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    • sy1980
    • By sy1980 9th Jan 18, 6:05 PM
    • 8Posts
    • 1Thanks
    sy1980
    Forced to go self empoyed
    • #1
    • 9th Jan 18, 6:05 PM
    Forced to go self empoyed 9th Jan 18 at 6:05 PM
    Firstly, sorry if this is in the wrong place.

    My wife has come home from work today, having been given her P45, and told that she has to become self employed. She had no advance warning of this, having worked there for 4 years.
    The company is a butchers, and she was taken on as a cook (making pies etc) although she also helps out by serving on the counter, making sausages, sorting out the customer orders. She is limited in what she can actually do as she is disabled, so she works part time. As such, she doesn't earn enough to reach her tax threshold, but I've noticed on her P45 that her national insurance number is missing, so it also seems that they haven't been paying her national insurance contribution.

    What does she do from here? I've googled and read about it on a few different forums. It seems (to me at least) that due to the nature of work, HMRC will not recognise her as self employed, and the butchers cannot go down this route. There are only 3 permanent staff (2 butchers and my wife), plus casual saturday staff. She hasn't been informed in advance that this would happen, and hasn't agreed to it.

    Any advice would be welcomed.
Page 1
    • General Grant
    • By General Grant 9th Jan 18, 6:15 PM
    • 720 Posts
    • 832 Thanks
    General Grant
    • #2
    • 9th Jan 18, 6:15 PM
    • #2
    • 9th Jan 18, 6:15 PM
    Does the final pay include pay for her notice period (4 weeks if she has completed those four years)?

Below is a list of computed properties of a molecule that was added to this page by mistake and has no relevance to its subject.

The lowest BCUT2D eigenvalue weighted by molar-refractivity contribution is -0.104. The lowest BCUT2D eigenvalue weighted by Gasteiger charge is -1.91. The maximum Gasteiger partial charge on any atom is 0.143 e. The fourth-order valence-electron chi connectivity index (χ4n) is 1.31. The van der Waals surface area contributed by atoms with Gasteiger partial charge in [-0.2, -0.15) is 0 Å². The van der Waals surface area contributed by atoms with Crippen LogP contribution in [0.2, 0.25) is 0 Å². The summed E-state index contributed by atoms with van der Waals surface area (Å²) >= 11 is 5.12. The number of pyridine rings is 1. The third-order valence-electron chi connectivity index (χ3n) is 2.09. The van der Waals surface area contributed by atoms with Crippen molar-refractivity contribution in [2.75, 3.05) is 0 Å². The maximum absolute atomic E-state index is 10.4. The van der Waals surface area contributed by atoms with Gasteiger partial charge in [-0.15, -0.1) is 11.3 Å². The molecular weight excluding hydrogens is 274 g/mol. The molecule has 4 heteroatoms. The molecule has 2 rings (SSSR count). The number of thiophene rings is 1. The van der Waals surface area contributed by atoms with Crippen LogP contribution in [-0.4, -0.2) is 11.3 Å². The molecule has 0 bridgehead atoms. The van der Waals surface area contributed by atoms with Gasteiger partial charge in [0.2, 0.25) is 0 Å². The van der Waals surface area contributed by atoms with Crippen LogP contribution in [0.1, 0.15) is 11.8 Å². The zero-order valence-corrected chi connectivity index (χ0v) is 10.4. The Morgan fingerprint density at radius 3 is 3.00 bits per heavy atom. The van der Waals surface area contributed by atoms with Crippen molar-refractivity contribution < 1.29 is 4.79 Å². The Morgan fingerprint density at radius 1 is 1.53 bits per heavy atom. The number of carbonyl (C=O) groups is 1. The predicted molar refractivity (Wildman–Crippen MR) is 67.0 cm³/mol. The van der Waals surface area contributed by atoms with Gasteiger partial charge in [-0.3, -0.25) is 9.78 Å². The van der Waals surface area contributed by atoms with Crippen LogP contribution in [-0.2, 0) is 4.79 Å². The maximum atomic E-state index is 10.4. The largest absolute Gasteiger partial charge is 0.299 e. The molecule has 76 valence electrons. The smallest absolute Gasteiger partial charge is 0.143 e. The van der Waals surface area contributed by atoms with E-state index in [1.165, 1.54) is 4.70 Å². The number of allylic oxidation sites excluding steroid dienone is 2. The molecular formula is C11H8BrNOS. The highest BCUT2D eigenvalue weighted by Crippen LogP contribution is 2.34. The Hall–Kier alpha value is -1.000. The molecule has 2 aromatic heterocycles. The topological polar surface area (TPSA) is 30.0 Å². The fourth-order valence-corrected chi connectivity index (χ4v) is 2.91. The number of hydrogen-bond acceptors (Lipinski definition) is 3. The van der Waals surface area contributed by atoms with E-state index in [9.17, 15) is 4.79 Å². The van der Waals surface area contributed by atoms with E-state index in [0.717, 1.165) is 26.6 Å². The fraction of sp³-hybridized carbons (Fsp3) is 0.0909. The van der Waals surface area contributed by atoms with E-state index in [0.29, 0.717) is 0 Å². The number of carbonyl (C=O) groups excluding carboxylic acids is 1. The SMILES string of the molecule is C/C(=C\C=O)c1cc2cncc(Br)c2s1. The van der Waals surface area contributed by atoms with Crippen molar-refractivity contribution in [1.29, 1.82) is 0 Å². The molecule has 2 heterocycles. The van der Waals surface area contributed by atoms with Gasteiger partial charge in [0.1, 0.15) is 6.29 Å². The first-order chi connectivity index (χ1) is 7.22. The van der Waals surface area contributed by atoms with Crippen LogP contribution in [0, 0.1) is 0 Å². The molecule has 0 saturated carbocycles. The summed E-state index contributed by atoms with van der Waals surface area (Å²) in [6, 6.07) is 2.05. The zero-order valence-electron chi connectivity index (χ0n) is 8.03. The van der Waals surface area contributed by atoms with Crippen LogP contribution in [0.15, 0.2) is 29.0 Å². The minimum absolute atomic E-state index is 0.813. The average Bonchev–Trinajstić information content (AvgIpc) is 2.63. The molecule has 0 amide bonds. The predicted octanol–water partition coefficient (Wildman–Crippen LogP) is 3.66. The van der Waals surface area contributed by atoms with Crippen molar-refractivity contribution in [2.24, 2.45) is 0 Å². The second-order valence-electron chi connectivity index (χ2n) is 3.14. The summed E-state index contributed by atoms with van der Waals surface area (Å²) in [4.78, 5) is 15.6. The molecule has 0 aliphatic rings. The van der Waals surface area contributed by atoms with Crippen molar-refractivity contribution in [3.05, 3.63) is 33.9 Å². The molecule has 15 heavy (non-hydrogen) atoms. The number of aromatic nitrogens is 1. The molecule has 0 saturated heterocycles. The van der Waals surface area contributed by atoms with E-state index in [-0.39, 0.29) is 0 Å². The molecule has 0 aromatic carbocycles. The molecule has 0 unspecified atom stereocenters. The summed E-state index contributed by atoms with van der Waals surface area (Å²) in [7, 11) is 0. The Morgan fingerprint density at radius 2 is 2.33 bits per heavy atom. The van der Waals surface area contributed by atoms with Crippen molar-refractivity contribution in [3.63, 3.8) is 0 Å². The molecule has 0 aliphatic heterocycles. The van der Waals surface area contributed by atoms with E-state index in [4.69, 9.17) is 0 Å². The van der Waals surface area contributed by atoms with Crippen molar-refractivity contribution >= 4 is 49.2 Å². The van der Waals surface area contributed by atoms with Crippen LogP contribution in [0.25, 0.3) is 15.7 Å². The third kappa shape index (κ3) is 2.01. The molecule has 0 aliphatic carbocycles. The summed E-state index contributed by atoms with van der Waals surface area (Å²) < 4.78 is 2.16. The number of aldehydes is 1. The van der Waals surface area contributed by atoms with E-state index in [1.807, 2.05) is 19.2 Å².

• sy1980
    • By sy1980 9th Jan 18, 6:46 PM
    • 8 Posts
    • 1 Thanks
    sy1980
    • #3
    • 9th Jan 18, 6:46 PM
    • #3
    • 9th Jan 18, 6:46 PM
    No, she was only paid her standard wages for last week.
    • Xbigman
    • By Xbigman 9th Jan 18, 6:48 PM
    • 3,110 Posts
    • 1,348 Thanks
    Xbigman
    • #4
    • 9th Jan 18, 6:48 PM
    • #4
    • 9th Jan 18, 6:48 PM
    Was there a proper redundancy process? After 4 years she has employment rights even if there was no contract.

    NI isn't payable below 108 per week (approx) if she earns more than that there should be NI deductions on her wage slips.



    Darren
    Xbigman's guide to a happy life.

    Eat properly
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    • Masomnia
    • By Masomnia 9th Jan 18, 7:26 PM
    • 17,206 Posts
    • 38,152 Thanks
    Masomnia
    • #5
    • 9th Jan 18, 7:26 PM
    • #5
    • 9th Jan 18, 7:26 PM
    Stonewall unfair dismissal. If she's not happy about it she should seek legal advice.
    I could see that, if not actually disgruntled, he was far from being gruntled. - P.G. Wodehouse
    • sy1980
    • By sy1980 9th Jan 18, 8:02 PM
    • 8 Posts
    • 1 Thanks
    sy1980
    • #6
    • 9th Jan 18, 8:02 PM
    • #6
    • 9th Jan 18, 8:02 PM
    No redundancy process. She found out today when she was given her p45. She asked if she was being let go but was told "no, you'll have to go self employed as there's no-one to do the wages, unless you want to do it?" The shop owner has semi retired and no longer does the paperwork. Her son (One of the butchers and the shop manager) is now doing the accounts but not the wages.

    She was given a contract, 2 years after starting, but there were several discrepancies so she returned it to be corrected and never got another one.
    • BoGoF
    • By BoGoF 9th Jan 18, 8:39 PM
    • 3,200 Posts
    • 2,516 Thanks
    BoGoF
    • #7
    • 9th Jan 18, 8:39 PM
    • #7
    • 9th Jan 18, 8:39 PM
    I'm sure HMRC would be interested in looking into this.
    • moneyistooshorttomention
    • By moneyistooshorttomention 10th Jan 18, 10:56 AM
    • 15,829 Posts
    • 43,837 Thanks
    moneyistooshorttomention
    • #8
    • 10th Jan 18, 10:56 AM
    • #8
    • 10th Jan 18, 10:56 AM